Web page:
I usually use a quick approximation rule of 1.5 * max heap to be the minimum amont of RAM a tomcat process will require. This can be higher if you have large application that requires you to increase MaxPermSize beyond 256m. If you use this to size how much memory your system will require remember that you need to leave memory for the OS and other applications running on the system otherwise you might end up using a lot of virtual memory that will affect your application performance negatively.

What to Do When You Get “Error listerStart” with Tomcat

I’m sure many people other than me have banged their head in the wall trying to figure out an error like this:

SEVERE: Error listenerStart 
26-May-2012 13:44:27 org.apache.catalina.core.StandardContext startInternal 
SEVERE: Context [] startup failed due to previous errors

That basically means that tomcat failed to start the webapp because there was an error with some listener, quite often Spring context listener. The really annoying part is that it doesn’t actually show you what went wrong. There’s actually pretty simple way to get tomcat to log the actual error. You just need to create a in WEB-INF/classes of the failing webapp and add following lines to it:

org.apache.catalina.core.ContainerBase.[Catalina].level = INFO
org.apache.catalina.core.ContainerBase.[Catalina].handlers = java.util.logging.ConsoleHandler

Then just reload the webapp to see the error in tomcat console log. I hope this tip saves you a lot of hasle from trying to figure out the root cause of the problem.

How to Create a Consistent Liferay Backup

This is a question I’ve gotten asked in nearly all the Liferay System Administrator trainings I’ve given. Most people will just backup their database and Liferay data directory separately but any competent system admin will tell you that it’s not guaranteed to be consistent because someone could upload or delete files between the time you took the database dump and the time you copied the data directory. Now I’m assuming that you are storing your document library binaries to filesystem instead of database.

Now to achieve a consistent backup with minimal interruption to your portal what you need to do is get a read lock on all your Liferay tables. This will prevent writes to the database. Then you dump the database to file with a tool like mysqldump and then you take a quick snapshot of the filesystem before you unlock the tables. You need to keep the connection that locked the tables open until this whole process is done. Once you have the database dump and filesystem snapshot ready only then you can release the lock and then you can backup the data directory using what ever method you would normally use.

For the PoC I’m using MySQL and my filesystem is on Linux LVM volume which supports taking snapshots. I’ve written a Perl script to execute all the commands. I’m sharing the script under GPL and it’s available in Github. Feel free to fork it and modify it to suit your needs and if you have good ideas send me a pull request.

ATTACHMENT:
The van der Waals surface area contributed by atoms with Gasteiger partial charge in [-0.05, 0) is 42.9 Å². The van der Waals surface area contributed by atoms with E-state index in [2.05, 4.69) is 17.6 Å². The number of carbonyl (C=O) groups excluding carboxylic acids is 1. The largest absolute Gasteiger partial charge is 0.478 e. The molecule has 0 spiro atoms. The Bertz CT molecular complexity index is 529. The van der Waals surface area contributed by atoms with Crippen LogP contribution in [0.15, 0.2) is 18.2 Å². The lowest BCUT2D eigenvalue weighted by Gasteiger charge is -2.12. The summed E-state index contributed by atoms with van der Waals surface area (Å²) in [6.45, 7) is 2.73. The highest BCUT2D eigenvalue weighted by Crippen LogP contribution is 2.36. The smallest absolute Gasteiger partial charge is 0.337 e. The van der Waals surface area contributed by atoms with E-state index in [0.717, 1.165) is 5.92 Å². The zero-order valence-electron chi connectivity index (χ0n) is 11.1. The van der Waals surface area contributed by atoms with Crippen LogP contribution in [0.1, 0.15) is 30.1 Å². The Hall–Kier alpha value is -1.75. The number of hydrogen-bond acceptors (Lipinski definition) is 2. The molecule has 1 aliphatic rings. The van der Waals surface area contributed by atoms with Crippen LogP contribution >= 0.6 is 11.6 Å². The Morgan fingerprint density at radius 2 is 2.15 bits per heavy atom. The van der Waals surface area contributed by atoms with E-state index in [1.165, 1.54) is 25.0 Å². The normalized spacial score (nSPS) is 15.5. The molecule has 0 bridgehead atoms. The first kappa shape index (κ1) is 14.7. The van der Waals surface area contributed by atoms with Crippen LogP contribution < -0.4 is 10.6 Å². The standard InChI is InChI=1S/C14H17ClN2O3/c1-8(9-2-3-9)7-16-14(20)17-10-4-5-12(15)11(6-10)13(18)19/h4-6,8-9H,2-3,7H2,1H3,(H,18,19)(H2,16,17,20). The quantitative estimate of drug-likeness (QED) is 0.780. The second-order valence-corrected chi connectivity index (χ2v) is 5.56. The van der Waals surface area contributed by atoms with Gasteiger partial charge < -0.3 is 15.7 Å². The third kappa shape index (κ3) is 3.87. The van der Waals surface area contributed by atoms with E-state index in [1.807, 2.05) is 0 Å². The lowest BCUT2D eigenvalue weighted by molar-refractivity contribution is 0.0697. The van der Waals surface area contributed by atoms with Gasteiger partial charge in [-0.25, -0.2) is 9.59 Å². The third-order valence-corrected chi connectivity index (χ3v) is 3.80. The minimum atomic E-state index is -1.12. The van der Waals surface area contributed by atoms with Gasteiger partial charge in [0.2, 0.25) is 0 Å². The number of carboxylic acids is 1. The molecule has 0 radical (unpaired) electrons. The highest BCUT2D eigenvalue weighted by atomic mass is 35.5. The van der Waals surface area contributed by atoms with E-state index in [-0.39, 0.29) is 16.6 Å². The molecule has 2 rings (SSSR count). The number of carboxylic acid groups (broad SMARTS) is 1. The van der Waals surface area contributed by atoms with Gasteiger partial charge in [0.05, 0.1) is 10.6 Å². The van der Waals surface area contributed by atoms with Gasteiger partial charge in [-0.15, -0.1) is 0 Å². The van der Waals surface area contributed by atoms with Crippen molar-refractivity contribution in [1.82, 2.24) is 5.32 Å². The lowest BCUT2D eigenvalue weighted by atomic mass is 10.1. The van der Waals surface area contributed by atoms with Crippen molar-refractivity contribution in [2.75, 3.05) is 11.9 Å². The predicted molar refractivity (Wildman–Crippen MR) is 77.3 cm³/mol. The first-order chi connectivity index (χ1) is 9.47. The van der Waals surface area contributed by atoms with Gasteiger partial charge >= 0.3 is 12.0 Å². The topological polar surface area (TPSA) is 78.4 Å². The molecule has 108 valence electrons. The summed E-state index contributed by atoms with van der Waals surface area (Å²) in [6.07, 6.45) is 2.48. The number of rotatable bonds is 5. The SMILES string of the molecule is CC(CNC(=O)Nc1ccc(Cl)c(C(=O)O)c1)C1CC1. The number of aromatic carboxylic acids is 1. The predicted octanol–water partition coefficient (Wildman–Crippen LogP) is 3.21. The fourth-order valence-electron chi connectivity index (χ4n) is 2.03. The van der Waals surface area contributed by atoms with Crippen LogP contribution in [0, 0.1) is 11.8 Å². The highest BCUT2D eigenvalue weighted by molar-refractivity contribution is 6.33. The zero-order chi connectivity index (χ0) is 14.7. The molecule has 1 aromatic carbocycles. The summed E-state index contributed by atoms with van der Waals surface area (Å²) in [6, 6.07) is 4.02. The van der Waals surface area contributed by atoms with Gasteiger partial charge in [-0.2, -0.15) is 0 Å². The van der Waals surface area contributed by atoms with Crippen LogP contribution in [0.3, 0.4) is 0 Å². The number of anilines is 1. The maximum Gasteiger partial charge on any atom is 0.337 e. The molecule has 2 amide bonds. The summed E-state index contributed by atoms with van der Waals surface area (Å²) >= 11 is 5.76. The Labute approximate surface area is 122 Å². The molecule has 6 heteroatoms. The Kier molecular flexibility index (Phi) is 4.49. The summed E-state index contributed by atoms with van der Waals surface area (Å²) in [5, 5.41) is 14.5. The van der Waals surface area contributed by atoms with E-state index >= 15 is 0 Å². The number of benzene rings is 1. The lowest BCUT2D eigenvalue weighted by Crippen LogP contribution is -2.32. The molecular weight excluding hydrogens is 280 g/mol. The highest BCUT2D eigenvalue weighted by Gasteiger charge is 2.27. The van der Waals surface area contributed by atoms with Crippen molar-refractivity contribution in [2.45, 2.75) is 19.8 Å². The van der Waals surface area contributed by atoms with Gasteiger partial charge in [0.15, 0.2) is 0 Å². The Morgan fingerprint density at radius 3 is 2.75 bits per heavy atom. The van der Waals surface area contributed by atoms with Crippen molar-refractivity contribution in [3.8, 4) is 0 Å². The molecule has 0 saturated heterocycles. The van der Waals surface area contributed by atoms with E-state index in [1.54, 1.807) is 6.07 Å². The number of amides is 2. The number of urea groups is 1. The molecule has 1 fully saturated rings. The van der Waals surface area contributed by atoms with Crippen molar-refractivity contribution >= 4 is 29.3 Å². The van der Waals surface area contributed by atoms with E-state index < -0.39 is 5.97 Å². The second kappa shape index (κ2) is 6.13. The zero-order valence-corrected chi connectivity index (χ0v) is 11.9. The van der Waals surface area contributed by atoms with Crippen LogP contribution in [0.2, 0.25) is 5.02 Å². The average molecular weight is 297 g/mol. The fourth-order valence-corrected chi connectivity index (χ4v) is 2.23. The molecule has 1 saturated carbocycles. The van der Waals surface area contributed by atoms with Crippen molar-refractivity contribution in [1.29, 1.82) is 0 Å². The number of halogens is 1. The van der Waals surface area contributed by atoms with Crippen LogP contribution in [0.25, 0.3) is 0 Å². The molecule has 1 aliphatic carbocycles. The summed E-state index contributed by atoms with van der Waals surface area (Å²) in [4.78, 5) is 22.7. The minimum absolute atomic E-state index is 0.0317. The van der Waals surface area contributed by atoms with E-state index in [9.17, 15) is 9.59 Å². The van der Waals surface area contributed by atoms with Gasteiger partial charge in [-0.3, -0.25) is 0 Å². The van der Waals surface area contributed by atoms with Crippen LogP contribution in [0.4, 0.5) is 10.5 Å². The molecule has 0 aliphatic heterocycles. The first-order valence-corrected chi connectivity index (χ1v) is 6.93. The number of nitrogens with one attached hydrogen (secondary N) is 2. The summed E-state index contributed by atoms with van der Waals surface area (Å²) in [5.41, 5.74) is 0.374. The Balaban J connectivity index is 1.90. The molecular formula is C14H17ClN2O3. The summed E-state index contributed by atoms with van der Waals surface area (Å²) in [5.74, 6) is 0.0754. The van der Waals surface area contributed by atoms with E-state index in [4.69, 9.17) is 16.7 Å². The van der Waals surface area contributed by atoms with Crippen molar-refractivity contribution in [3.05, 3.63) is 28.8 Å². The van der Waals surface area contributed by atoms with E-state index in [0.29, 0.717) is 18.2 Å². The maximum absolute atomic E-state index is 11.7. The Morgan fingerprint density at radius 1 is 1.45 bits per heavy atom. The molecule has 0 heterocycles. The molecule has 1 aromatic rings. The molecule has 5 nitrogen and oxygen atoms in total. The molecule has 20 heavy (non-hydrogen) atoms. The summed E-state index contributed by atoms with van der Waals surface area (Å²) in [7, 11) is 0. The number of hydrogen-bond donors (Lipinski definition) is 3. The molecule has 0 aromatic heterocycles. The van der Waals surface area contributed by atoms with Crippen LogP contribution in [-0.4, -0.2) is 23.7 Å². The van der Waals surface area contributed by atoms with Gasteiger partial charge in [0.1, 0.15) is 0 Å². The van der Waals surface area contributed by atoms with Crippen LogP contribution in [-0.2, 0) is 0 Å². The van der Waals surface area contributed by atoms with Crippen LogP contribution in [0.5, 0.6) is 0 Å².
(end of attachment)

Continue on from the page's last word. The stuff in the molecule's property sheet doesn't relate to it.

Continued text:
The way the script works is you pass in bunch of parameters like database details, lvm volume location, source and target directories. Here’s an example: -u dba-backup -p mypassword -d lportal -h localhost \
--lvm-volume-path /dev/vg0/opt --lvm-snapshot-volume-path /dev/vg0/opt-snapshot \
--lvm-snapshot-volume-name opt-snapshot --lvm-snapshot-volume-size 50G \
--snapshot-mount-path /backups/snapshot \
--source-path /liferay-portal-6.1.0/data/document_library \
--db-target-path /backups/mysql/lportal.sql.gz \
--data-target-path /backups/liferay --compress

Now even if that doesn’t exactly match your system I hope it gives you an idea how to roll your own Liferay backup.

Debugging Maven Plugins

When developing maven plugins things don’t always work the way you expect so you need to debug the Mojo to see what’s really going on. I had a weird case where my plugin worked when I ran it independently but when I ran it with mvn clean package it always failed. First thing you can do is run in debug mode which produces a lot more output and shows all the plugin execution configuration. You can enable it with -X argument like this:

mvn -X clean package

Now that didn’t quite help with my case so next thing I did was to run it with remote debugger. That way I could step through the code line by line and inspect all the variables. To do that you just modify the MAVEN_OPTS environment variable in the shell where you are executing you maven plugin and add java debugger agentlib config like this:


I used suspend=y so that it would wait for my debugger to attach before continuing the execution. Then you just add some breakpoints in you IDE and remote debug it like any java application. That by the way solved my issue as I realized each of my Liferay maven plugins were initialing Liferay configuration but since they were all run after each other in the same context only the first one mattered.